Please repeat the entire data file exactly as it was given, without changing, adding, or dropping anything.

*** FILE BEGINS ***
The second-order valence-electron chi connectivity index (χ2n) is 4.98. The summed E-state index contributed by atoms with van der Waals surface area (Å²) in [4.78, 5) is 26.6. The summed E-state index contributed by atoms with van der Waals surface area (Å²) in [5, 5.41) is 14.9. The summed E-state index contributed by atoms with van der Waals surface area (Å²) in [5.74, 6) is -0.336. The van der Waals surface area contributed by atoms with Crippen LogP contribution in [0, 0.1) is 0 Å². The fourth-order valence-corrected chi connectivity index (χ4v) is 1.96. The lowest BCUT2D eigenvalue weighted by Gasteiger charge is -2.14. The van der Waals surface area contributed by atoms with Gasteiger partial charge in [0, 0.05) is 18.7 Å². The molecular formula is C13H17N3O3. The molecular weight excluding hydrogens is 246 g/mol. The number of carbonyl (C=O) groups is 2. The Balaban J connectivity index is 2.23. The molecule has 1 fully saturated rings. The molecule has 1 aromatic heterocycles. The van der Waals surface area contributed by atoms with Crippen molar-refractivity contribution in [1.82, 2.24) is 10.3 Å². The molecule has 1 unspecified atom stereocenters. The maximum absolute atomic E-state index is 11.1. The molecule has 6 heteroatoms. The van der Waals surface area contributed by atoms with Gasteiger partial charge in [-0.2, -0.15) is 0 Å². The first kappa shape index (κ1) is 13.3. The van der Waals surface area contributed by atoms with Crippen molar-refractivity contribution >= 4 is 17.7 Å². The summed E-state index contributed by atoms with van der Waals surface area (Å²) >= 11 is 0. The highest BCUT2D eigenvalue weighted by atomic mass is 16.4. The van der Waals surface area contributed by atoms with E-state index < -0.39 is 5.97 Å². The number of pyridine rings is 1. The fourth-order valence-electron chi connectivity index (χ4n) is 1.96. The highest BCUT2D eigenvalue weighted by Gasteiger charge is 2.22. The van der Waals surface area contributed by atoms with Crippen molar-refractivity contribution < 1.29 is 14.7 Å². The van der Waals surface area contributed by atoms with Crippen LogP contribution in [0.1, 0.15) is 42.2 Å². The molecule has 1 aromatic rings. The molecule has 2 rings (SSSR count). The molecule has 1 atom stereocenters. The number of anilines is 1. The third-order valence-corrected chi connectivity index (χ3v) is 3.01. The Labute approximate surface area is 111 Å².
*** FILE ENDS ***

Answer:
The second-order valence-electron chi connectivity index (χ2n) is 4.98. The summed E-state index contributed by atoms with van der Waals surface area (Å²) in [4.78, 5) is 26.6. The summed E-state index contributed by atoms with van der Waals surface area (Å²) in [5, 5.41) is 14.9. The summed E-state index contributed by atoms with van der Waals surface area (Å²) in [5.74, 6) is -0.336. The van der Waals surface area contributed by atoms with Crippen LogP contribution in [0, 0.1) is 0 Å². The fourth-order valence-corrected chi connectivity index (χ4v) is 1.96. The lowest BCUT2D eigenvalue weighted by Gasteiger charge is -2.14. The van der Waals surface area contributed by atoms with Gasteiger partial charge in [0, 0.05) is 18.7 Å². The molecular formula is C13H17N3O3. The molecular weight excluding hydrogens is 246 g/mol. The number of carbonyl (C=O) groups is 2. The Balaban J connectivity index is 2.23. The molecule has 1 fully saturated rings. The molecule has 1 aromatic heterocycles. The van der Waals surface area contributed by atoms with Crippen molar-refractivity contribution in [1.82, 2.24) is 10.3 Å². The molecule has 1 unspecified atom stereocenters. The maximum absolute atomic E-state index is 11.1. The molecule has 6 heteroatoms. The van der Waals surface area contributed by atoms with Gasteiger partial charge in [-0.2, -0.15) is 0 Å². The first kappa shape index (κ1) is 13.3. The van der Waals surface area contributed by atoms with Crippen molar-refractivity contribution >= 4 is 17.7 Å². The summed E-state index contributed by atoms with van der Waals surface area (Å²) >= 11 is 0. The highest BCUT2D eigenvalue weighted by atomic mass is 16.4. The van der Waals surface area contributed by atoms with E-state index < -0.39 is 5.97 Å². The number of pyridine rings is 1. The fourth-order valence-electron chi connectivity index (χ4n) is 1.96. The highest BCUT2D eigenvalue weighted by Gasteiger charge is 2.22. The van der Waals surface area contributed by atoms with Crippen molar-refractivity contribution < 1.29 is 14.7 Å². The van der Waals surface area contributed by atoms with Crippen LogP contribution in [0.1, 0.15) is 42.2 Å². The molecule has 1 aromatic rings. The molecule has 2 rings (SSSR count). The molecule has 1 atom stereocenters. The number of anilines is 1. The third-order valence-corrected chi connectivity index (χ3v) is 3.01. The Labute approximate surface area is 111 Å².